Tag Archives: China

Man vs Lobster @ Zheng He

TheCalmDev @ Zheng He - Man vs Lobster
TheCalmDev @ Zheng He – Man vs Lobster

Unfair fight. Lobster alive or on the plate, notwithstanding.

Little did I know that I was going in for combat when I walked in with my dearest friend at Zheng He by the waterfront at Mina’a Salaam. Priority seating, with uninterrupted views of the Burj Al Arab changing gels in the evening, was quite the highlight. And then the food started rolling out.

The Dragon Boat Festival @ Zheng He
The Dragon Boat Festival @ Zheng He

To celebrate the dragon boat festival, there was a special dimsum menu. Truth is, whatever the festival, I am always up for dimsums. Chicken, prawn and mushrooms, tempered, and stuffed inside delicate translucent steamed bags is something I can do on repeat mode every evening.  The only thing that beat it was a crispy golden king prawn in Chinese mustard and spicy mango. Our kind hostess from the Orient, oriented us and patiently answered our questions. Spicy mango, not spiced mango, said she. This appetizer is highly recommended. In fact, I do not mind having it as a main course.

And then on followed a kingly sight of soups, duck, shrimps, octopus and scallops. My co-eater asked for the whole Canadian lobster in black pepper sauce. It didn’t alarm me, as I thought it would be an equal share of the crustacean. When it arrived, I was left to wrestle it all by myself. Understand this, I had half the Tasmanian Sea inside my stomach and then I had to eat the entire lobster! (Ideally this line would have sounded better with an expletive.)

The lobster on the far right. What I ate was bigger!
The lobster on the far right. What I ate was bigger!

And so, I set out for the impossible. The head and the tail shells on the plate taunted me as I slowly reached out my chopsticks for the chunks of juicy lobster meat flavoured with the essence of the Sichuan area. The taste was incredible, as was the texture. My hands picked up momentum, picking and delivering piece after piece until my mouth was unable to keep up. Chewing and swallowing on an almost-full stomach is not an easy task. I was thinking of greater glories like my name on Zheng He’s aesthetic walls discussing my superhuman feat; or comforting things like eating in my loosest pyjama in front of TV. I wasn’t prepared to give up easily on this deliciousness on my plate. I was about 7 pieces more to go before fame and glory would throw their garlands around my neck. I wasn’t looking at the Burj, or at the table next to me with 5 gorgeous girls daintily eating their Chinese food. And then there were 3, left. Lobster pieces. I felt like Achilles in the siege of Troy. To destroy a 1.5 kilo lobster all by myself is no less satisfying. With my plate polished off clean, I stood up akimbo, much to the surprise of my bemused friend, the 5 beautiful co-diners and our Chinese stewardess. I told her stoically that I was adjusting the lobster inside my stomach and she did have a strange look on her face. Hah! You should have seen mine – it was like Po with his mouth filled with buns.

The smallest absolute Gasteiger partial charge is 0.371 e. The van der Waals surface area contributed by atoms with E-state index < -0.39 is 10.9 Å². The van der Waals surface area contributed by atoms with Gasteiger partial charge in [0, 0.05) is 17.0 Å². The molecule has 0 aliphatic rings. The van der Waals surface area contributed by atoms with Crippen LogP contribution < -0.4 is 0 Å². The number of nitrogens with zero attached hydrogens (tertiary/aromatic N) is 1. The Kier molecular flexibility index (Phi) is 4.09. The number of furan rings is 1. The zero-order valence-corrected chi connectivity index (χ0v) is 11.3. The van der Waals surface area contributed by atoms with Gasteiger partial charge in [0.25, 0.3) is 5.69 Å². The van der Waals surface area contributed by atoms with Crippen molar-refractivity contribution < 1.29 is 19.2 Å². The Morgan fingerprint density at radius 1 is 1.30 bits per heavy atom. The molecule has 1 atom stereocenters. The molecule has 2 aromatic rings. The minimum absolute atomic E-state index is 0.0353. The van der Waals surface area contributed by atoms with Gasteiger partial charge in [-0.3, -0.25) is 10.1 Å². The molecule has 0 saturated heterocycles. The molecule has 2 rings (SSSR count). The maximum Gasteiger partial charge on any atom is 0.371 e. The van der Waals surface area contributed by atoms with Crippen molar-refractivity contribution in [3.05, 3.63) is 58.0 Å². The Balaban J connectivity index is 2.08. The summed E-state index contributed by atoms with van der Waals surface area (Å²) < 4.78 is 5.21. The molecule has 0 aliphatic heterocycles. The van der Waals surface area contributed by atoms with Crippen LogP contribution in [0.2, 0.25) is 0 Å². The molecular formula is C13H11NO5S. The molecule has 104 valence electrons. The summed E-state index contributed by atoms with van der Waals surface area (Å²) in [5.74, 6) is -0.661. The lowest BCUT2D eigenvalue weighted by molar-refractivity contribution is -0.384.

Ni hao! And how!

#BurpAndBelch Meter: 5 buuuuuurps (sorry, was I too loud?)

#5WordFoodReview: Eat Pray Eat! Then Repeat!

Zheng He's - Mina A' Salam Menu, Reviews, Photos, Location and Info - Zomato

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Of Burps and Belches

A lot has been philosophised on burping and belching. Some have postulated on why it is better than their nether cousin. In fact, I noticed a cultural connection about this natural phenomenon in the movie Ben Hur when Ben-Hur had to burp to show courtesy to his host.

In the far East, in China and Japan, it is considered table manners to burp to show how excellent the food was. Not sure if this is what is done in fine dine restaurants there.

Such is the case in a few European and sub-Saharan countries, as well. Burping is a sign of satisfaction. You had your food, and you loved it as well.

In India, burping is as natural as monsoons. You may burp before or after your meal and nobody would really care. Unless your burp sounds like the creaking of an un-oiled iron gate, you are welcome to belch all you want.

There was another aspect to burping when I first held my little one and had to pat him to get him to burp. As a first-time father, I didn’t know what a ‘baby burp’ sounded like, so I did take help from the nurse at hand. Gosh, and the sound that came from my little one tickled me no end. I would wait for him to finish feeding so I could help him burp!

While burping is considered to be courtesy in many places, it is also taken to be a sign of uncivilised, uncouth mannerism. To burp and not to excuse yourself is perhaps a greater sin! In a very strange way, it is considered unfitting of a woman to show her sign of satisfaction!

Whatever (and however) you enjoy your burp, truth is that a burp is a reminder of your last meal. Make it count! 🙂

#Burp&Belch

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